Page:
Announcements Projective geometry Applications of projective

Click here to load reader

  • date post

  • Category


  • view

  • download


Embed Size (px)

Transcript of Announcements Projective geometry Applications of projective

Microsoft PowerPoint - projective.pptAnnouncements Projective geometry
Readings • Mundy, J.L. and Zisserman, A., Geometric Invariance in Computer Vision, Chapter 23:
Appendix: Projective Geometry for Machine Vision, MIT Press, Cambridge, MA, 1992, pp. 463-534 (for this week, read 23.1 - 23.5, 23.10)
– available online: • Forsyth, Chapter 3
Ames Room
Projective geometry—what’s it good for? Uses of projective geometry
• Drawing • Measurements • Mathematics for projection • Undistorting images • Focus of expansion • Camera pose estimation, match move • Object recognition
Applications of projective geometry
Vermeer’s Music Lesson
Approach: unwarp then measure What kind of warp is this?
Image rectification
To unwarp (rectify) an image • solve for homography H given p and p’ • solve equations of the form: wp’ = Hp
– linear in unknowns: w and coefficients of H – H is defined up to an arbitrary scale factor – how many points are necessary to solve for H?
p p’
A h 0
Linear least squares • Since h is only defined up to scale, solve for unit vector • Minimize
2n × 9 9 2n
• Solution: = eigenvector of ATA with smallest eigenvalue • Works with 4 or more points
• represent points at infinity, homographies, perspective projection, multi-view relationships
What is the geometric intuition? • a point in the image is a ray in projective space
• Each point (x,y) on the plane is represented by a ray (sx,sy,s) – all points on the ray are equivalent: (x, y, 1) ≅ (sx, sy, s)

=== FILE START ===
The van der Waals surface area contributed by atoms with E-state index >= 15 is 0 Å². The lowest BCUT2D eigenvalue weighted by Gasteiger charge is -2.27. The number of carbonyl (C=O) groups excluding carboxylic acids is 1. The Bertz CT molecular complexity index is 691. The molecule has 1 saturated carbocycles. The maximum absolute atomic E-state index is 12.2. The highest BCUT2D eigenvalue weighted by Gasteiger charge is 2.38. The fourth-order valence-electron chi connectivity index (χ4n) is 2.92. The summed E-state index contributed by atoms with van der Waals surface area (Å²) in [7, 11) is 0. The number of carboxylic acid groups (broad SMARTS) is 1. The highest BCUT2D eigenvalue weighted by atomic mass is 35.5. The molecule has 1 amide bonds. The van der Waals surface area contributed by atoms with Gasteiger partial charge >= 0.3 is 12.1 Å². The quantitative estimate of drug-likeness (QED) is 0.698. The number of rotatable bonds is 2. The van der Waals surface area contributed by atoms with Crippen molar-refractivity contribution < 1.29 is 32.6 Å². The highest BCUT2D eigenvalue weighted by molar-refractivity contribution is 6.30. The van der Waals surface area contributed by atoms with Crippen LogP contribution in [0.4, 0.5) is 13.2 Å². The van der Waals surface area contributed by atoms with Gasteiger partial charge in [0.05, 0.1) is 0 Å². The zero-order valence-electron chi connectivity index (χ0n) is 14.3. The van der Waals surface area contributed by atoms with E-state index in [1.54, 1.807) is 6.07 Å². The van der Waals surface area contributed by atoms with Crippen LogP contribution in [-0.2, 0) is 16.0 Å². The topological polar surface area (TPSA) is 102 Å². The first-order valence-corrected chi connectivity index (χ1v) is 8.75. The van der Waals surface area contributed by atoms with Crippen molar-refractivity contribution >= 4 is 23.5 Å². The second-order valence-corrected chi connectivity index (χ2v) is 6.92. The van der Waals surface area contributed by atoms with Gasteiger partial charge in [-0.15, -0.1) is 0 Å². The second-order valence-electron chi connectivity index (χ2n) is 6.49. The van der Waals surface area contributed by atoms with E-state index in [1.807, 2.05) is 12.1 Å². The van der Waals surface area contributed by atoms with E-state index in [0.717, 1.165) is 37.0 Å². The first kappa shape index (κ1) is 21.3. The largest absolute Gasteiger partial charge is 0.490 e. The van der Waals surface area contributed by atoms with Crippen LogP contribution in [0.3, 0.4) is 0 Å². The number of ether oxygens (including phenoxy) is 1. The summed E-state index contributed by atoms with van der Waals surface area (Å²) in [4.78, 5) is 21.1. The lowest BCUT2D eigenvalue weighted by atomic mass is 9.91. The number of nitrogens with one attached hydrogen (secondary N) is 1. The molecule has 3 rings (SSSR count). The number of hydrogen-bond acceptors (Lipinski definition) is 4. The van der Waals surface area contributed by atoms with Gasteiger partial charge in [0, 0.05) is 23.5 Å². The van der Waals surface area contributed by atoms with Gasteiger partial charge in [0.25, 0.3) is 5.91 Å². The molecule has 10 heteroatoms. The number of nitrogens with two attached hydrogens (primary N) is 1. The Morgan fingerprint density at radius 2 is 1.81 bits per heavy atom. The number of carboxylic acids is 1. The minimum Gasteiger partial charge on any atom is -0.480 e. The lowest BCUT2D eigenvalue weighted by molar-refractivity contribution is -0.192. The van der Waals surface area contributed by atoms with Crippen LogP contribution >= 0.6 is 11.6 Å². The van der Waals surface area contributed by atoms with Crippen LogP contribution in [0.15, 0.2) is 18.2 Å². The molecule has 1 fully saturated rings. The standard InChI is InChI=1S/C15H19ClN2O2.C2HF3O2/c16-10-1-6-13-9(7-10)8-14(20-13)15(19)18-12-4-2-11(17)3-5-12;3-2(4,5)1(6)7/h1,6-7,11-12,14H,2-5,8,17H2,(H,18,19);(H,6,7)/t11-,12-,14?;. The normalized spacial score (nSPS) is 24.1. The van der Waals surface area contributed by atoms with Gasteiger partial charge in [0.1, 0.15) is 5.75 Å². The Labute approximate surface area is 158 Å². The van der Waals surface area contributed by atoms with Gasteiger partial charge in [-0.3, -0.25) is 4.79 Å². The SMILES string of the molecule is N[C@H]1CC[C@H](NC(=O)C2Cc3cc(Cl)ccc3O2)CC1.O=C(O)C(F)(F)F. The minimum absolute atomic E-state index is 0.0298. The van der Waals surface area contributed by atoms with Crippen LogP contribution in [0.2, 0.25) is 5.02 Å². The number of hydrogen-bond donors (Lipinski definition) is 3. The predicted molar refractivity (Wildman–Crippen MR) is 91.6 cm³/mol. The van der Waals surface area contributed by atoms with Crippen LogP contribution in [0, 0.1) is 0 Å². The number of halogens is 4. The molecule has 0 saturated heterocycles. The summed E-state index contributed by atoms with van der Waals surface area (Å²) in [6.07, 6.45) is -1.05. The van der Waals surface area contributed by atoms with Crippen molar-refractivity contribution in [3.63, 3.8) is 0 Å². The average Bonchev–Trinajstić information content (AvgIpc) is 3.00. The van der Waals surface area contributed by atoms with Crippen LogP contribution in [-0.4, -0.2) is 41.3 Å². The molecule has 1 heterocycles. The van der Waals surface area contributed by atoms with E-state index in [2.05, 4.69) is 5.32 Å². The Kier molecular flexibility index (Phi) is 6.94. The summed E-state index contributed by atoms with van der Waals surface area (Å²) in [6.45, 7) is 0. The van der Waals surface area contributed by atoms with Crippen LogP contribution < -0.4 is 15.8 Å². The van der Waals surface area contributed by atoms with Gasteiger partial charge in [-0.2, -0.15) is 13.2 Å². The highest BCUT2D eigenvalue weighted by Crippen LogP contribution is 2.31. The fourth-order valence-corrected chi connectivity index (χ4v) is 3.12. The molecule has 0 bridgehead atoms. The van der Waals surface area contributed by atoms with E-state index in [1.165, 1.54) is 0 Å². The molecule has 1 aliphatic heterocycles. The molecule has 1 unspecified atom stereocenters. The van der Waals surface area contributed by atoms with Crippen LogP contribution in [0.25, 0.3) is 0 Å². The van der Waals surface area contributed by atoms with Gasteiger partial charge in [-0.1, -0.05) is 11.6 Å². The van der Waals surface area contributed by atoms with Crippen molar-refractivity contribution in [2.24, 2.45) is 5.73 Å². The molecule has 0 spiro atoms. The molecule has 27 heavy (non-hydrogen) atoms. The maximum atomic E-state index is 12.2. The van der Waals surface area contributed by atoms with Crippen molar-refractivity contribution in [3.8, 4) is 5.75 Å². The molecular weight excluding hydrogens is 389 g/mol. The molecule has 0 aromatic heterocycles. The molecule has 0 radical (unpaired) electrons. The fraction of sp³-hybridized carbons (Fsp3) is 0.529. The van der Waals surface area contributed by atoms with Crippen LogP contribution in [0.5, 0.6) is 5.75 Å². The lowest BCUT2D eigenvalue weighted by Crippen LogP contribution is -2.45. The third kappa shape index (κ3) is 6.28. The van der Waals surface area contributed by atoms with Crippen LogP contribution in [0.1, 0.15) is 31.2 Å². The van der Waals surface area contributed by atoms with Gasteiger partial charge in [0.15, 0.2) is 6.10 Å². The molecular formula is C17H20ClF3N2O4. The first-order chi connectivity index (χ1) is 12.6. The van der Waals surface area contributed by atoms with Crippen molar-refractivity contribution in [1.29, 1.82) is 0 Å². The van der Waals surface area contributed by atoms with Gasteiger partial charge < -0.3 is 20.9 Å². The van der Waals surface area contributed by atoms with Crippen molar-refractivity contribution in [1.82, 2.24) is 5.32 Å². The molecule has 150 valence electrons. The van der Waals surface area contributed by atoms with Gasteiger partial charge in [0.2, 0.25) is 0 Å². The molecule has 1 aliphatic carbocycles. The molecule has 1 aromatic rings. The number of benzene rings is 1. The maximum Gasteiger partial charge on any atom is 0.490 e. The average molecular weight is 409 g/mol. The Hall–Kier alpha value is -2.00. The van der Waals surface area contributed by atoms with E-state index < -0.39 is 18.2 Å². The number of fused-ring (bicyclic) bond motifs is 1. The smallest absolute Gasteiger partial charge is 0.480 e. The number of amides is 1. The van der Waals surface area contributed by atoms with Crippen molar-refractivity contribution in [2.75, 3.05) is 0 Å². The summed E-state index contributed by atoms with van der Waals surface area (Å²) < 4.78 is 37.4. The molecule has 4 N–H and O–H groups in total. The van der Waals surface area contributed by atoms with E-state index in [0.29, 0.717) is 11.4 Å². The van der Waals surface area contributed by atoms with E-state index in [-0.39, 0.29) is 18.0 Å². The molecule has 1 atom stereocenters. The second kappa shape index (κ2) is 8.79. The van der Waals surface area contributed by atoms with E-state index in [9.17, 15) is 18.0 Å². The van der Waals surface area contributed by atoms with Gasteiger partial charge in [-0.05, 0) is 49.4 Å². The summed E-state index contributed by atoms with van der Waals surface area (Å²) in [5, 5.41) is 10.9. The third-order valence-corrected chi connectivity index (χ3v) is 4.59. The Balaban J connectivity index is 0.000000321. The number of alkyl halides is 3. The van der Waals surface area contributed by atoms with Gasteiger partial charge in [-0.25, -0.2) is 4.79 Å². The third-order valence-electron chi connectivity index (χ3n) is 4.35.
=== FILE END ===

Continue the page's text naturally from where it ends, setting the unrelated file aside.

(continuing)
image plane
(x,y,1) y
Projective lines What does a line in the image correspond to in
projective space?
[ ]

cba0 :notationvectorin
• A line is also represented as a homogeneous 3-vector l l p
Point and line duality • A line l is a homogeneous 3-vector • It is ⊥ to every point (ray) p on the line: l p=0
p1 p2
What is the intersection of two lines l1 and l2 ? • p is ⊥ to l1 and l2 ⇒ p = l1 × l2
Points and lines are dual in projective space • given any formula, can switch the meanings of points and
lines to get another formula
l1 l2
What is the line l spanned by rays p1 and p2 ? • l is ⊥ to p1 and p2 ⇒ l = p1 × p2
• l is the plane normal
Ideal points and lines
Ideal point (“point at infinity”) • p ≅ (x, y, 0) – parallel to image plane • It has infinite image coordinates
Ideal line • l ≅ (a, b, 0) – parallel to image plane
(a,b,0) y
Homographies of points and lines Computed by 3x3 matrix multiplication
• To transform a point: p’ = Hp • To transform a line: lp=0 → l’p’=0
– 0 = lp = lH-1Hp = lH-1p’ ⇒ l’ = lH-1
– lines are transformed by postmultiplication of H-1
3D projective geometry These concepts generalize naturally to 3D
• Homogeneous coordinates – Projective 3D points have four coords: P = (X,Y,Z,W)
• Duality – A plane N is also represented by a 4-vector – Points and planes are dual in 3D: N P=0
• Projective transformations – Represented by 4x4 matrices T: P’ = TP, N’ = N T-1
3D to 2D: “perspective” projection
Matrix Projection: ΠPp =
What IS preserved?
image plane
camera center
ground plane
vanishing point
vanishing point
Vanishing points
Properties • Any two parallel lines have the same vanishing point v • The ray from C through v is parallel to the lines • An image may have more than one vanishing point
image plane
camera center
Vanishing lines
Multiple Vanishing Points • Any set of parallel lines on the plane define a vanishing point • The union of all of these vanishing points is the horizon line
– also called vanishing line • Note that different planes define different vanishing lines
v1 v2
Vanishing lines
Multiple Vanishing Points • Any set of parallel lines on the plane define a vanishing point • The union of all of these vanishing points is the horizon line
– also called vanishing line • Note that different planes define different vanishing lines
Computing vanishing points